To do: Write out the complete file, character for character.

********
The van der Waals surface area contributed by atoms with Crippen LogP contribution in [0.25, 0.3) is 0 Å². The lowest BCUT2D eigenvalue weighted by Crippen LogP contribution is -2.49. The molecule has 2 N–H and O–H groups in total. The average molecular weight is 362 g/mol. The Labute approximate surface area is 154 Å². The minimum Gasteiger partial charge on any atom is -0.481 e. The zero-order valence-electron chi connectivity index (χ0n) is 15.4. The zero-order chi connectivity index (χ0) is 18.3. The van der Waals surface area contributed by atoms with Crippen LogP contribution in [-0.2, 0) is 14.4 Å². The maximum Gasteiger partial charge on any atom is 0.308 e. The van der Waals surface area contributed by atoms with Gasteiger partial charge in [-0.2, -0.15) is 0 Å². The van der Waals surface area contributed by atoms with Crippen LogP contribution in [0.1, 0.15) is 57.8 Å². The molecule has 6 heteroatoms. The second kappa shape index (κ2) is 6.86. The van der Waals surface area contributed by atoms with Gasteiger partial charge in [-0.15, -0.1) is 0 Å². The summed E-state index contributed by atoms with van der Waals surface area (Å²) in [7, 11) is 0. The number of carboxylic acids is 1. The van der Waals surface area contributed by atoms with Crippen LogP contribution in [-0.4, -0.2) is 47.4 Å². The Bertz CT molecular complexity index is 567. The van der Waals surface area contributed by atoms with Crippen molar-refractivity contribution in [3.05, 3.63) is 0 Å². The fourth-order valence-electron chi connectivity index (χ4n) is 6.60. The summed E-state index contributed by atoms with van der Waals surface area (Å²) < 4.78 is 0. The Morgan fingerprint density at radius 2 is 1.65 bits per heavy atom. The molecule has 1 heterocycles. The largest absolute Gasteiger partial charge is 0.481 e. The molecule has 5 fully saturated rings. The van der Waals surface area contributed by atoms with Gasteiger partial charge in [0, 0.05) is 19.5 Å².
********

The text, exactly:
The van der Waals surface area contributed by atoms with Crippen LogP contribution in [0.25, 0.3) is 0 Å². The lowest BCUT2D eigenvalue weighted by Crippen LogP contribution is -2.49. The molecule has 2 N–H and O–H groups in total. The average molecular weight is 362 g/mol. The Labute approximate surface area is 154 Å². The minimum Gasteiger partial charge on any atom is -0.481 e. The zero-order valence-electron chi connectivity index (χ0n) is 15.4. The zero-order chi connectivity index (χ0) is 18.3. The van der Waals surface area contributed by atoms with Crippen LogP contribution in [-0.2, 0) is 14.4 Å². The maximum Gasteiger partial charge on any atom is 0.308 e. The van der Waals surface area contributed by atoms with Gasteiger partial charge in [-0.2, -0.15) is 0 Å². The van der Waals surface area contributed by atoms with Crippen LogP contribution in [0.1, 0.15) is 57.8 Å². The molecule has 6 heteroatoms. The second kappa shape index (κ2) is 6.86. The van der Waals surface area contributed by atoms with Gasteiger partial charge in [-0.15, -0.1) is 0 Å². The summed E-state index contributed by atoms with van der Waals surface area (Å²) in [7, 11) is 0. The number of carboxylic acids is 1. The van der Waals surface area contributed by atoms with Crippen LogP contribution in [-0.4, -0.2) is 47.4 Å². The Bertz CT molecular complexity index is 567. The van der Waals surface area contributed by atoms with Crippen molar-refractivity contribution in [3.05, 3.63) is 0 Å². The fourth-order valence-electron chi connectivity index (χ4n) is 6.60. The summed E-state index contributed by atoms with van der Waals surface area (Å²) < 4.78 is 0. The Morgan fingerprint density at radius 2 is 1.65 bits per heavy atom. The molecule has 1 heterocycles. The largest absolute Gasteiger partial charge is 0.481 e. The molecule has 5 fully saturated rings. The van der Waals surface area contributed by atoms with Gasteiger partial charge in [0, 0.05) is 19.5 Å².